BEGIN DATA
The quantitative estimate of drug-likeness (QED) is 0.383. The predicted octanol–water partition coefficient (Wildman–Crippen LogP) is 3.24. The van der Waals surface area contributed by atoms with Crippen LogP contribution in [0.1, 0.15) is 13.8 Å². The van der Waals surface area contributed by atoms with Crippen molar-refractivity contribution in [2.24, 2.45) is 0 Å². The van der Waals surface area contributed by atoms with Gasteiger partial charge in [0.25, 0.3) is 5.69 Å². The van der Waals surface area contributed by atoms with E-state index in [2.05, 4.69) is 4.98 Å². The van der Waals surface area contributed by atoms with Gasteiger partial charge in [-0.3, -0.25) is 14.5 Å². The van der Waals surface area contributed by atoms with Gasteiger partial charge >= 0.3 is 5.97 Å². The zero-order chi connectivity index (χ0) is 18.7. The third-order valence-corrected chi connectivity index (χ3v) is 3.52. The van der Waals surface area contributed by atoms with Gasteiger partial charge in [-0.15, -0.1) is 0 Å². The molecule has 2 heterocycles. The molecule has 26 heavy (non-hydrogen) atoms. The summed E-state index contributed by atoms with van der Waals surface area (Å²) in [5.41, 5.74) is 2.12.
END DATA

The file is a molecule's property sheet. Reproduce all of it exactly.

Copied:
The quantitative estimate of drug-likeness (QED) is 0.383. The predicted octanol–water partition coefficient (Wildman–Crippen LogP) is 3.24. The van der Waals surface area contributed by atoms with Crippen LogP contribution in [0.1, 0.15) is 13.8 Å². The van der Waals surface area contributed by atoms with Crippen molar-refractivity contribution in [2.24, 2.45) is 0 Å². The van der Waals surface area contributed by atoms with Gasteiger partial charge in [0.25, 0.3) is 5.69 Å². The van der Waals surface area contributed by atoms with E-state index in [2.05, 4.69) is 4.98 Å². The van der Waals surface area contributed by atoms with Gasteiger partial charge in [-0.3, -0.25) is 14.5 Å². The van der Waals surface area contributed by atoms with Gasteiger partial charge >= 0.3 is 5.97 Å². The zero-order chi connectivity index (χ0) is 18.7. The third-order valence-corrected chi connectivity index (χ3v) is 3.52. The van der Waals surface area contributed by atoms with Gasteiger partial charge in [-0.15, -0.1) is 0 Å². The molecule has 2 heterocycles. The molecule has 26 heavy (non-hydrogen) atoms. The summed E-state index contributed by atoms with van der Waals surface area (Å²) in [5.41, 5.74) is 2.12.